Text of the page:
1. Dirty computer keyboard? Slide the sticky part of a post-it note between the keys to grab dust, dirt, and left-over lunch crumbles.



2. Bent or frayed charger cord? Take the spring from an old pen and wrap it around the top of the cord to keep it straight.





allyWant to create your own technology life hack? Stop by Teen Central during Open Lab time.

*“Hack the System!” features examples of technology life hacks created by Ally, the Youth Technology Librarian at Teen Central. Check back on the second Wednesday of each month for her latest post.

Ctrl+Z: Girls Makers & Coders Program

Posted on April 22nd, 2016 by chalpin@private.bpl.org in Technology, Teen Services

Girls Makers & Coders, an 8-week program, is about to head into its fourth week here in the Lab at Teen Central. The program is designed to provide an opportunity for young women, ages 12-18, to gain experience with hands-on projects that incorporate different skill sets, including design processes and computer coding. The focus of these projects is around “wearables” – clothing or accessories that are fabricated using technology or have computers or technological functions built in to their design. (A current exhibit at the Museum of Fine Arts highlights the relevance and excitement coming out of this particular area of innovative design.) The program is being led by knowledgeable volunteers and 9 registered girls are participating.


Learning about circuits and laying out their design.

Organizations such as Girls Who Code, Black Girls Code, and Change the Equation are bringing awareness, seeking solutions, and providing programs to address the gender and minority gap in STEM related fields. (For more information specifically about the gender gap, look here). It is our hope that the library can also be place where an interest in science, technology, engineering, and math can be sparked and explored. The library, as an informal learning center where people are encouraged delve into their interests, is perfectly situated for like-minded youth to meet and work together in a low-stress, fun environment all while gaining new skills to build upon in the future.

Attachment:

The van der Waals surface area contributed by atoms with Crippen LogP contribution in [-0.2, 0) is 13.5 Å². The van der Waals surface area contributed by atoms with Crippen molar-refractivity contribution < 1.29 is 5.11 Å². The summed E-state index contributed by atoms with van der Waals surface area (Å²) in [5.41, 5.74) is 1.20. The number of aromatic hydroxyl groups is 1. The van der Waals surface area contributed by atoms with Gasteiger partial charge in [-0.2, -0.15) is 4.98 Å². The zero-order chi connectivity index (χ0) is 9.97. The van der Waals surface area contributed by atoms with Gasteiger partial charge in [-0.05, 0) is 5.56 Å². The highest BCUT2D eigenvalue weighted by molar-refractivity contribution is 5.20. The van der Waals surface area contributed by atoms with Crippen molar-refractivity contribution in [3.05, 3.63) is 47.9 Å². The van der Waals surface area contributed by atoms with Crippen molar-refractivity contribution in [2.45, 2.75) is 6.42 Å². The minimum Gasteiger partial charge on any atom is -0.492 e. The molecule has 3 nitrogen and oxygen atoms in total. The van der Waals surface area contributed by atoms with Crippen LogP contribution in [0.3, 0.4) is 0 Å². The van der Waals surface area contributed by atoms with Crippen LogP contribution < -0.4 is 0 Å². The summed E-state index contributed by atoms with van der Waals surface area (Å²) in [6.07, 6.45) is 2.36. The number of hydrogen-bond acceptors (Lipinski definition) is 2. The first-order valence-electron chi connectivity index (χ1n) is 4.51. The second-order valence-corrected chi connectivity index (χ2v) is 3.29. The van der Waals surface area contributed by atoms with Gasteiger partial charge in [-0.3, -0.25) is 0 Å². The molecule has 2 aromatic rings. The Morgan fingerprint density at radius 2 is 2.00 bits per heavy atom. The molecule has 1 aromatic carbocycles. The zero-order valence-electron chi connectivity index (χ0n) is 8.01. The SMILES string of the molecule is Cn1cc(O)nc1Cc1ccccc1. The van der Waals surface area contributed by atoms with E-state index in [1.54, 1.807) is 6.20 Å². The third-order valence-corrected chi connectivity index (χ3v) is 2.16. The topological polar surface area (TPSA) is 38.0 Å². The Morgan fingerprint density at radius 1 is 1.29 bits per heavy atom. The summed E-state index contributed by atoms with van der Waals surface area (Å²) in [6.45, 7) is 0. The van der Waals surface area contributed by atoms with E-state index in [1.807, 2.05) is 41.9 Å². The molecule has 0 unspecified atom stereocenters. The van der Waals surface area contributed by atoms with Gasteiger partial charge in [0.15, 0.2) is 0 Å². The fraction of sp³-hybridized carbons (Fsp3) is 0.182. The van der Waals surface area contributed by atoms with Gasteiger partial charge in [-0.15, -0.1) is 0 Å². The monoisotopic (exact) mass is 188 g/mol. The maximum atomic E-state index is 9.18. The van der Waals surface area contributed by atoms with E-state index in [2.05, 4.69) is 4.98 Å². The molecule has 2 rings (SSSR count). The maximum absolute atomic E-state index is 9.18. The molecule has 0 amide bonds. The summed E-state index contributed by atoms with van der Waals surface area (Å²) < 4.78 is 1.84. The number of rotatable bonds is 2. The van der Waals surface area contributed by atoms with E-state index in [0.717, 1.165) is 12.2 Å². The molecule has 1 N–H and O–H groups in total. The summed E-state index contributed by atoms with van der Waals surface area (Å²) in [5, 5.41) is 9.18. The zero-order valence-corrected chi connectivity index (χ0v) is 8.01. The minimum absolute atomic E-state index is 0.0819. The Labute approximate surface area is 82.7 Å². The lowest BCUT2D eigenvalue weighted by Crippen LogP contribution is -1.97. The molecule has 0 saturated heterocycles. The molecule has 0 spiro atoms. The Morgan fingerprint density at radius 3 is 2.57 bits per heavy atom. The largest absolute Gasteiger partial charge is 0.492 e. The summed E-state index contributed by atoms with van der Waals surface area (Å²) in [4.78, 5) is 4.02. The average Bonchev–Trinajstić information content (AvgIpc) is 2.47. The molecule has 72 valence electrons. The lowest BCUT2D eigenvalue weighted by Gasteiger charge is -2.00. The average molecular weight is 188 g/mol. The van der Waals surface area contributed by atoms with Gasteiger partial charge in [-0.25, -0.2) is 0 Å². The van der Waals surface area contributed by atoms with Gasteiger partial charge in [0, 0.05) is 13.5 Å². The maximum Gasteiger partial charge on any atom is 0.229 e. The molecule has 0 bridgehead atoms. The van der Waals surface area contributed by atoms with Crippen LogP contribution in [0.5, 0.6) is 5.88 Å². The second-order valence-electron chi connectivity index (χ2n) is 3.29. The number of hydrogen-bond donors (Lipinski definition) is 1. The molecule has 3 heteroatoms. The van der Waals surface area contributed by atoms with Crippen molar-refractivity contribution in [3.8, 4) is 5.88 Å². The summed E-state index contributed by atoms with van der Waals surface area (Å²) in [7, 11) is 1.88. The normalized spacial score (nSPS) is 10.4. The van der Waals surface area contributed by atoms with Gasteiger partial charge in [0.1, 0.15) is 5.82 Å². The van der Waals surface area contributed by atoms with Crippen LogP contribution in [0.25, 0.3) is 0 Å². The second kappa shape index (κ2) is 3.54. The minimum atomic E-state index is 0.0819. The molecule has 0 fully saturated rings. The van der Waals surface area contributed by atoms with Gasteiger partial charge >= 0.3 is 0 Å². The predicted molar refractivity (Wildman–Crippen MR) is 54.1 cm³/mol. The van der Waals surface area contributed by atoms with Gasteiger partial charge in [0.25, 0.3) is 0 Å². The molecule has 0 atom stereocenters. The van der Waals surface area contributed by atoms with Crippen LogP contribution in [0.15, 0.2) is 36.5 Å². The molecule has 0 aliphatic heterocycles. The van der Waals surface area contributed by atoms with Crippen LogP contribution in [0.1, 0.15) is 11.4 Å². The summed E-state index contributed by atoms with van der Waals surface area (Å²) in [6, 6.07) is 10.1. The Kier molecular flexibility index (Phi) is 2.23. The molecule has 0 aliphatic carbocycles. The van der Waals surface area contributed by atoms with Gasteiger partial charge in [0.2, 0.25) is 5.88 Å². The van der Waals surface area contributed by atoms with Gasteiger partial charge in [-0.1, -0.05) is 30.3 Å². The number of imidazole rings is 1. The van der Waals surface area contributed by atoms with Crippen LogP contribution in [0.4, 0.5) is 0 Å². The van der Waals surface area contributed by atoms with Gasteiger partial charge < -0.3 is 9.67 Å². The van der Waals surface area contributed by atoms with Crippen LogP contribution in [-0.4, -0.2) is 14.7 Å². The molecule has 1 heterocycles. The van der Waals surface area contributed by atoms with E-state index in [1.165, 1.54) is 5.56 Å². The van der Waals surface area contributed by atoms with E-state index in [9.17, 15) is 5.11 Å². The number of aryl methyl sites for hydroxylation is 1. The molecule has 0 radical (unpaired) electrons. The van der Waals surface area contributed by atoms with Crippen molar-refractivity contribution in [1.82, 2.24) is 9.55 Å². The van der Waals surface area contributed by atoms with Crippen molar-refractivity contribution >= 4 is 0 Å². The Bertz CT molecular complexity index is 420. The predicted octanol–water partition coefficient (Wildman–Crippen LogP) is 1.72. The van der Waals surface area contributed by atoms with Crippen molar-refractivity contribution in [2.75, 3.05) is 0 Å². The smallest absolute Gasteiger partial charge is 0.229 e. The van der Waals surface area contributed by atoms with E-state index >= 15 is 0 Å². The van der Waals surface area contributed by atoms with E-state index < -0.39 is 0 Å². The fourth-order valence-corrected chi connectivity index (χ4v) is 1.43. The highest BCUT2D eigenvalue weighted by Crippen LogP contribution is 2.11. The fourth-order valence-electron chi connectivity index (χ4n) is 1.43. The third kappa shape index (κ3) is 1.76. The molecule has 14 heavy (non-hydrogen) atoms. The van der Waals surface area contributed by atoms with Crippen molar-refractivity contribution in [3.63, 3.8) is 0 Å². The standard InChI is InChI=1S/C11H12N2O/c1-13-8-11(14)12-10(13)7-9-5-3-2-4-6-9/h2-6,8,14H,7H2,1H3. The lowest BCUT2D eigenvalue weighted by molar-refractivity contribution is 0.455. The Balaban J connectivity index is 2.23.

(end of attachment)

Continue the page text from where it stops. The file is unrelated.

Success! After sewing with conductive thread, LED’s are properly connected to their battery.


After working on smaller, individual projects that aim to build a foundation in concepts such as circuitry, and an introduction to computer code, participants will collaborate to design and create a larger interactive project with colorful lights (LEDs) controlled by sensors and code with a wearable microcontroller. Through this process participants will also be able to employ crucial 21st Century Skills by exercising their creativity, thinking critically, effectively communicating with their team, and successfully collaborating to complete their unique project.


Sewing with conductive thread.





When the program wraps up in the coming weeks, check back here and I’ll update with more info about their finished project!







hologram on 9-16-15 at 7.25 PM #3Need a library card? Wondering how long you can borrow a book? Borrowing and Circulation information can be found here.

*”Ctrl+Z” is all about fearlessly exploring technology. Look here for info about teens, technology, and having fun with new media by Catherine, Teen Technology Coordinator at Teen Central, on the fourth Friday of every month.